Tuesday, March 26, 2013

Arkansas: A Diamond* in the Rough

After spending winter in Florida and Louisiana, three months at an average temperature of 80 degrees and an average elevation of 20 feet, John was eagerly looking forward to lower temperatures and higher elevations.  Little did we realize when we planned our early spring trip back north to Kansas (first-year warranty work on the rig at New Horizons), that our stop in the Ozark Mountains of Arkansas would provide him with an abundance of riches!!  

Our home base was Eureka Springs (elev. 1,130 ft; temp. 40 degrees).  Eureka Springs has over 66 springs, more than 15 that you can walk to, and is often referred to as "the city that water built" (with the help of some stone walls). The Native Americans and original settlers believed that the spring waters had healing powers so a town was built in the area during the Victorian era...and today it still boasts the incredible original architecture from that period.  The entire quaint downtown district is listed on the National Register of Historic Places.

Site of Eureka Springs: The Famous Elixir that cures all that ails
A typical "high rise" neighborhood in Eureka Springs 

Harding Springs, one of the 66 springs located in the Eureka Springs area

The Ozark Mountains (elev. 2,000+ feet) also boast one of the most scenic rivers in the United States, the Buffalo River, which has escaped alteration or impairment by civilization with its 1972 designation by Congress as America's first "National River".  Our hikes along the river bed and high among the bluffs (elev. over 500 ft; temp. 50 degrees), provided the most spectacular views of the preserved, pristine waters.  Long, quiet pools between rapids that carved out hollows flanking the river dramatized the area's wilderness and isolation, and gave us pause to wonder about the lives of early settlers who built homesteads here...that still could be seen today.  At least Congress was good for something back then!

Wish I had my fishing pole!

Historic Farm/Homestead 1880-1940

Bentonville (25 miles from Eureka Springs) is best known for being the headquarters of one of the world's largest corporations, Walmart.  The original Ben Franklin Variety Store that was opened by Sam Walton in 1962 in Rogers, Arkansas (10 miles southeast) was moved to the site of his first Walton's 5&10 store in Bentonville and now serves as the Walmart Visitor Center.  The iconic red and white building on the downtown square features exhibits that trace the formation and growth of Walmart stores; all of the artifacts are original, including an exact replica of Sam's office and his favorite 1979 Ford F150 pick-up truck in which he toted his hound, Ol' Roy, on hunting trips into the Ozarks.  (Anyone who ever purchased food for their favorite canine pal at Walmart will recognize the brand!)   The tribute to such an amazing man who had one goal--to same millions of people money so they could live better--is truly inspirational.

A spark, a symbol chosen to reflect the power and inspiration of Walmart associates, replaces the star

Among the many contributions of the Sam Walton family to the Bentonville area is the Crystal Bridges Museum of American Art, an amazing undertaking by daughter Alice Walton developed to "give back" to the community that gave her family its start (museum admission is free, compliments of Walmart!).  The museum's galleries feature an impressive and widely varied collection of over 400 works by American masters from Colonial times and the 19th century to the present; they are arranged chronologically to tell the story of America's history as seen by its artists.  The collection includes Charles Willson Peale's "Portrait of George Washington", Norman Rockwell's "Rosie the Riveter", and Andy Warhol's "Dolly Parton".  The museum's graceful design, forming literal bridges within the natural landscape of the picturesque Ozark countryside, is complemented by forested grounds and meandering trails highlighted by sculptures, artwork, and most notably, Compton Gardens, dedicated to Dr. Neil Compton, who spearheaded the effort to protect the Buffalo River.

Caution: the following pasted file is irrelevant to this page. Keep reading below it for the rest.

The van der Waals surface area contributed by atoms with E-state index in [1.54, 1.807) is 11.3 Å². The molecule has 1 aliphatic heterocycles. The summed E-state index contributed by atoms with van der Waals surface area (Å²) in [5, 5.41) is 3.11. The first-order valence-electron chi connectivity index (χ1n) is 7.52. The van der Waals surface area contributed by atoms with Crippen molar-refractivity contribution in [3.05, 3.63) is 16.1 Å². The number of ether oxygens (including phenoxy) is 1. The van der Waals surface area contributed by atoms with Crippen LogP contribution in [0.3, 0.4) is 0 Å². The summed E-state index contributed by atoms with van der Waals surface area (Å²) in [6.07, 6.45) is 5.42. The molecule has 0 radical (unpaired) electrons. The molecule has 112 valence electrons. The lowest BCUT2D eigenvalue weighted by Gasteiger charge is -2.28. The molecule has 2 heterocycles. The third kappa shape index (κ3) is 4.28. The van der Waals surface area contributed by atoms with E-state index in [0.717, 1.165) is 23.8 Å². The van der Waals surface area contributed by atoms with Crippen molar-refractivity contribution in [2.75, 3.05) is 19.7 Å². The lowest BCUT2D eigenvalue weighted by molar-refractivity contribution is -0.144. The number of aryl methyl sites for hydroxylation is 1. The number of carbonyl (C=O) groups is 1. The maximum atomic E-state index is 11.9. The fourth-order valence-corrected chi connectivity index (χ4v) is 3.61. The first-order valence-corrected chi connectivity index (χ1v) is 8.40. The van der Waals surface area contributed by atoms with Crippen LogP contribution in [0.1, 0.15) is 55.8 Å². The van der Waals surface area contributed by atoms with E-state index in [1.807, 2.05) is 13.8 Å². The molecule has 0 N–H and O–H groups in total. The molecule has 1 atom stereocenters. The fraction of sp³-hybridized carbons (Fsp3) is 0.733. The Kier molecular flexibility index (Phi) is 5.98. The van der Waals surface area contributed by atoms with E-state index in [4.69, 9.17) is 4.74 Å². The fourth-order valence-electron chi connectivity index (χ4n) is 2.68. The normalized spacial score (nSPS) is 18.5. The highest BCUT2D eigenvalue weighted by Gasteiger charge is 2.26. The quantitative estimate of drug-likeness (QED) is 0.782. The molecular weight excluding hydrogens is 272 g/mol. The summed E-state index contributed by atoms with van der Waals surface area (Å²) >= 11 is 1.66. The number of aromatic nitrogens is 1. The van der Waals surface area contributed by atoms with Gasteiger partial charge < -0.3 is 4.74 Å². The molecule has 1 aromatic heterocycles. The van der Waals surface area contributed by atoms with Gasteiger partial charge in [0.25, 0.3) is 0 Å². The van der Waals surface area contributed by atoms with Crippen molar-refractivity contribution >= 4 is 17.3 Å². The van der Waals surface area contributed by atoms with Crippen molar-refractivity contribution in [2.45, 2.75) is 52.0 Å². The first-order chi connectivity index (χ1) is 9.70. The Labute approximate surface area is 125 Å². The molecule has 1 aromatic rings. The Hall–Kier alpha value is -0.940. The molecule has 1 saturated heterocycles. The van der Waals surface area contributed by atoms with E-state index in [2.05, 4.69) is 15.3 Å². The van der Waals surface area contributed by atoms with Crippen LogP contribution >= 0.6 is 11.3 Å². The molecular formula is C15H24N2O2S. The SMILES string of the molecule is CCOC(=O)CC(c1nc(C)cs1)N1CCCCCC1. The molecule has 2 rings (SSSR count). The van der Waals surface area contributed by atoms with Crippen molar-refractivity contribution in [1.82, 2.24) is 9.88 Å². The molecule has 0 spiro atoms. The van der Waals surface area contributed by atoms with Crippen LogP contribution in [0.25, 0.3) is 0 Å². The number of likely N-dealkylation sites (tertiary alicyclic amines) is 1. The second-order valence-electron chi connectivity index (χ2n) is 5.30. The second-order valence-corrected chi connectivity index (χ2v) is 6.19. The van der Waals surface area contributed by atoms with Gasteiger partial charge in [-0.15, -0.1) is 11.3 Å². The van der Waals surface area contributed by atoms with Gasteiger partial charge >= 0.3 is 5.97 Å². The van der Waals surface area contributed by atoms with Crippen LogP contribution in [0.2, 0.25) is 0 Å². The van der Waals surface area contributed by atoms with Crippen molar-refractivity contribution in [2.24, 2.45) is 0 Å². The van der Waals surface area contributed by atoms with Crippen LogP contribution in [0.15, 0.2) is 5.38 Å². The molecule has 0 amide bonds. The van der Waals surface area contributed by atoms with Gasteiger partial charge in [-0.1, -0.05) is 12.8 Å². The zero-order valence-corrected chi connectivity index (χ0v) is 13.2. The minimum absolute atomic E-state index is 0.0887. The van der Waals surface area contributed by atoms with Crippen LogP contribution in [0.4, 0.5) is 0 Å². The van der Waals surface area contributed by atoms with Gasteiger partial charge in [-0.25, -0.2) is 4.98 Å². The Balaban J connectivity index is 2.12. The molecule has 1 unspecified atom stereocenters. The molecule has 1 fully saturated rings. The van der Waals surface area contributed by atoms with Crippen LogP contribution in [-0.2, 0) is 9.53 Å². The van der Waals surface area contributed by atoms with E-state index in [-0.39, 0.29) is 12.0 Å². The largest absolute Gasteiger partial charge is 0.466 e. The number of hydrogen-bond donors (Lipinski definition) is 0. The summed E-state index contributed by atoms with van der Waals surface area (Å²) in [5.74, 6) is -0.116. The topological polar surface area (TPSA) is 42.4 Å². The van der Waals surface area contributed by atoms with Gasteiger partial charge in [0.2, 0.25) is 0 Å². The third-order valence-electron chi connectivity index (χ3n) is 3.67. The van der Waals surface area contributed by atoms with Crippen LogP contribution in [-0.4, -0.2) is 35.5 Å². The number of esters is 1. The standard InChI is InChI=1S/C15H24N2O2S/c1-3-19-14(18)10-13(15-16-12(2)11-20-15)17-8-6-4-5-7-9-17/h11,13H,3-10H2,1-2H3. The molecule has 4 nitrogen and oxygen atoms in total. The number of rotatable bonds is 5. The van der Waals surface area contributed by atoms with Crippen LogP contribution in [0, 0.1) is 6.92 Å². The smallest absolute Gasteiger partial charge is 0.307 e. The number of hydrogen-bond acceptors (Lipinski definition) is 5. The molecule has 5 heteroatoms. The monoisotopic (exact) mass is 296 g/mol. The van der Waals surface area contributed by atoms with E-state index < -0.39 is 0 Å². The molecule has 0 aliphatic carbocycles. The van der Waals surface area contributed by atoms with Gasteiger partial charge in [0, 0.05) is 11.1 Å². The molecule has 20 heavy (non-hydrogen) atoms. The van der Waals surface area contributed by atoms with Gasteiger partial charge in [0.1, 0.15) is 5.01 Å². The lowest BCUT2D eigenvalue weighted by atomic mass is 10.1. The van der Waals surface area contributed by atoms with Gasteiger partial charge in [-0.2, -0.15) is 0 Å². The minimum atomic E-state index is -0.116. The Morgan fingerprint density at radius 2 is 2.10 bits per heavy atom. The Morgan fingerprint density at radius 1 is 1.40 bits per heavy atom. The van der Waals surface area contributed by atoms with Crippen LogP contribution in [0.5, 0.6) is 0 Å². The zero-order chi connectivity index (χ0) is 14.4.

Pea Ridge National Military Park (15 miles from Eureka Springs) is one of the best preserved Civil War battlefields in the nation and the site of one of the largest and most intense battles fought west of the Mississippi River.  It is maintained in the exact setting of the March, 1962 battle where outnumbered Federal troops stopped the Confederate Army, thus securing Missouri for the Union and paving the way for the beginning of the Vicksburg campaign.  Although smaller in scale than Shiloh or Gettysburg, the Battle of Pea Ridge was crucial to the outcome of the Civil War. The park also includes one of the best-preserved sections of the 1836-39 Trail of Tears and is the setting for the 1858-61 Transcontinental Butterfield Overland Stagecoach. 

In 30-degree, wind-chilled weather, we hiked the 8-mile self-guided tour route, reliving exactly what it would have been like for those soldiers going to battle on March 7-8, 1862...except we had warm coats, good hiking shoes, food, water, and no heavy artillery to burden us...huzzah to the Union troops!!  

Hard to imagine a war battle in such a bucolic Ozark farm setting

Federal cannons ready to blast the Confederates...literally!

John was very happy with this adventure in Arkansas, truly a diamond in the rough!

 Arkansas is one of the few places in North America where diamonds are present and the only place where tourists may hunt for them. The importance of diamonds in Arkansas history is also acknowledged on the state flag and Arkansas state commemorative quarter

1 comment:

  1. Very interesting...gosh, no news for quite a while and suddenly two posts within days of each other! Where to next?